Step-by-step plan setting up your own website
Owning a website makes you visible to your audience and target group everywhere at any time. You not only use the website to tell who you are and what you do, but also to publish (parts of) your work. This way the visitor immediately has an impression of your qualities and expertise.
On this page
1. Choosing a domain name
Think of an original name for your site and check if your preferred name is still available. You can check online with so called web hosts, or if you want a .nl domain via SIDN. If the name is still available, secure it with such a host. Hosting a website shouldn’t cost more than thirty Euros a year.
2. Aim of the website
Determine for yourself what you want to achieve with your website. Do you just want to be visible or attract potential employers? Do you want to upload new publications on your site weekly or even on a daily basis? Would you like to sell your work via your website? Would you like to have visitors to your site being able to respond to what they see? Whichever solution you choose, make sure you have a contact page on your site.
Starting a web store is technically more complicated and you also have to take into account various laws and regulations for online sales. Read more about this on the website of the Chamber of Commerce.
3. Create the menu
Think about what content you need on your website to achieve your goal. Translate this into web pages. Now that you have a list of the web pages you want to create, structure it. You do this by placing web pages that belong together in terms of content under one heading (or a collection page). Ultimately, this is where the menu structure you need emerges.
4. Writing texts
Write the texts for your website or have a professional write it for you. Writing a web text requires a specific method of writing. Keep it short and simple and make your texts personal. If needed, work with listings to avoid having large pieces of text on the screen. This puts the reader off. Always have the texts proofread and make sure they are free of errors.
5. Collect visual images or create them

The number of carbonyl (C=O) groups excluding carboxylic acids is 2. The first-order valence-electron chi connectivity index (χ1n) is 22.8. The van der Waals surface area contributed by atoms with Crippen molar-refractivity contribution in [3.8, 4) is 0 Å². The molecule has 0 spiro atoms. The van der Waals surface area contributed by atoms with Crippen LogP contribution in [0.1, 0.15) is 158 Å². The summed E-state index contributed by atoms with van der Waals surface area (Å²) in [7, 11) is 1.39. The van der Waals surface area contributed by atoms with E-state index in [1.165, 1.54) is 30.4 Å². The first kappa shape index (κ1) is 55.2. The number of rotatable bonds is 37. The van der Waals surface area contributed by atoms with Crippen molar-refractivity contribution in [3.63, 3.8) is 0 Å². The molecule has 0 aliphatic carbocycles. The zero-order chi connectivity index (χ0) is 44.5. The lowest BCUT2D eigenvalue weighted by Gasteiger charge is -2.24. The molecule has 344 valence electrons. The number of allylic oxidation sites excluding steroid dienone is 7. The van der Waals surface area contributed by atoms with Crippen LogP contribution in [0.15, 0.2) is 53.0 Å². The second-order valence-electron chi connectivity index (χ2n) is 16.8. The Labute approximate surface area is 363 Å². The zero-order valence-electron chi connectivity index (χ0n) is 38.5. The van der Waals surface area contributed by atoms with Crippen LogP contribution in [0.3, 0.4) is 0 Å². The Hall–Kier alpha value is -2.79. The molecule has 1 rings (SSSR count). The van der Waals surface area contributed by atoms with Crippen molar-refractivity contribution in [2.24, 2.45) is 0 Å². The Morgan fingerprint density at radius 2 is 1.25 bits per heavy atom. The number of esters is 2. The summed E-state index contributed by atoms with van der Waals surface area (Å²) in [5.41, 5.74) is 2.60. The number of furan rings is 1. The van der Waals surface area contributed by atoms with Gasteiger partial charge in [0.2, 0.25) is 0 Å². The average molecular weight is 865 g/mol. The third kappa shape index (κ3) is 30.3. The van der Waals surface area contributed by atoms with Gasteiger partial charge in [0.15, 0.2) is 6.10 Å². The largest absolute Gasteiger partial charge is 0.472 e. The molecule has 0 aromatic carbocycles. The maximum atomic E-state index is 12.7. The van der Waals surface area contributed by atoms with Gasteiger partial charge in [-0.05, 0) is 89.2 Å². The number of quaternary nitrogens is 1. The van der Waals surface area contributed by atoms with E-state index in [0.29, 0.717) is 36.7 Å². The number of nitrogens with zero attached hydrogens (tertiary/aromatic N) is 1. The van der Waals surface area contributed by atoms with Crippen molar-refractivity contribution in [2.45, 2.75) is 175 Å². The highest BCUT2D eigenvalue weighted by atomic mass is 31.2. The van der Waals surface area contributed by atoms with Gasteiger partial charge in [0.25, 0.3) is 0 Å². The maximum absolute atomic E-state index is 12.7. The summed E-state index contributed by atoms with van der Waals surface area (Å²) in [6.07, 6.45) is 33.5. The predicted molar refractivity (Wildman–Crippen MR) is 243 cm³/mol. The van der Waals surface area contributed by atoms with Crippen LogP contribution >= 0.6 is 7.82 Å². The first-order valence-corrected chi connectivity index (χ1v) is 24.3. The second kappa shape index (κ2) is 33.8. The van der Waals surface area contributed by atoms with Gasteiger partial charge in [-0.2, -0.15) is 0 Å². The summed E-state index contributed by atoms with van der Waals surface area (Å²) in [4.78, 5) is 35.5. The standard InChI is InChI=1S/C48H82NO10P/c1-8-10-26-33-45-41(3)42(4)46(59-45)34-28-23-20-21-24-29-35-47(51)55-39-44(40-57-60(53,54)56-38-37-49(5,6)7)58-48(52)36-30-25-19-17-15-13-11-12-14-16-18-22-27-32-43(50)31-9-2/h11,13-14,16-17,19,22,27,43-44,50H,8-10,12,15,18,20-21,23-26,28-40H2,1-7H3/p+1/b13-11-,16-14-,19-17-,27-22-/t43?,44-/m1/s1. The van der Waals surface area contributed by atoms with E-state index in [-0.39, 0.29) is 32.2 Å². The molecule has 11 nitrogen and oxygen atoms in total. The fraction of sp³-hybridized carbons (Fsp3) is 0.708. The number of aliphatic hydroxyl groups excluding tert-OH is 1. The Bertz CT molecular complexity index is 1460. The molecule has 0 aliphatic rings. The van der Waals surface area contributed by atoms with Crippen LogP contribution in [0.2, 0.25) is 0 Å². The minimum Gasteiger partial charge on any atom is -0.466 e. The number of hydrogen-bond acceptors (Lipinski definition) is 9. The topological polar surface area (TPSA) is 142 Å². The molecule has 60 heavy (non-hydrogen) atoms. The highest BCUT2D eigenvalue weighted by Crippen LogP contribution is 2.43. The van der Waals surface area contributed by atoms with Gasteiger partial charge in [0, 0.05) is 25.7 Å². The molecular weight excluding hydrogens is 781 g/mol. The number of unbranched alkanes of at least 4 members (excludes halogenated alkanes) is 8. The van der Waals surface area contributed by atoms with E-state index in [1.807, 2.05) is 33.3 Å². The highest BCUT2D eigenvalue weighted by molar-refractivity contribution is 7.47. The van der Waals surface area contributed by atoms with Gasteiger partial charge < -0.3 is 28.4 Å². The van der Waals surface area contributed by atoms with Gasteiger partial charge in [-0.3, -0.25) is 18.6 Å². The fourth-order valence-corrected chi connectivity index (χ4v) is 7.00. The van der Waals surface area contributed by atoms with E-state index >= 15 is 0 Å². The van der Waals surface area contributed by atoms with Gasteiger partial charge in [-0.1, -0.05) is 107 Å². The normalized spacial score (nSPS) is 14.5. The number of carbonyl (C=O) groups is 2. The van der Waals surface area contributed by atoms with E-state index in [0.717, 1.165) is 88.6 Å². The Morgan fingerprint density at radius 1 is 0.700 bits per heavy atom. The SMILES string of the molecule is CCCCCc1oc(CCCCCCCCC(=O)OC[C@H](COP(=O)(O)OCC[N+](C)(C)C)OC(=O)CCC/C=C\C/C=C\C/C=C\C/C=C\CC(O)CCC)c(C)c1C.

Collect visual images for your site and make them suitable for uploading on the internet. The standard resolution of photos on the internet is 72 dpi. Unnecessary dense images slow down your website.
6. Making a website or having it made
Depending on the complexity and what you want to achieve with your site you can design your own website with programs such as FrontPage and Dreamweaver. You can also use open Content Management Systems, such as Wordpress. If you don’t feel up to it, have a specialist put your website together. Make sure your web builder explains to you how to keep your website up to date.
If you want to build a website yourself, then take the different versions of browsers and plug-ins into account. The most commonly used ones are Google Chrome, Internet Explorer, Safari and Firefox. A site that looks perfect on one browser, may have ugly colours and be distorted, or even unreadable, on another. Take into account the visitors that use smartphones or tablets to browse.
7. Drawing attention to your site
When your site is finished, you have to make sure it draws attention through public and search engines. You can do this by emailing your web address to your network. Also register your site with search engines such as Google and Yahoo, relevant e-zines or starting pages. The more hits on your site, the higher you get in the ranks of search results.
8. Keeping your website up to date
Regularly publish news or new works on your site. This will make people return to your site. If the site looks like it hasn’t been updated for months, it will make visitors leave and never come back.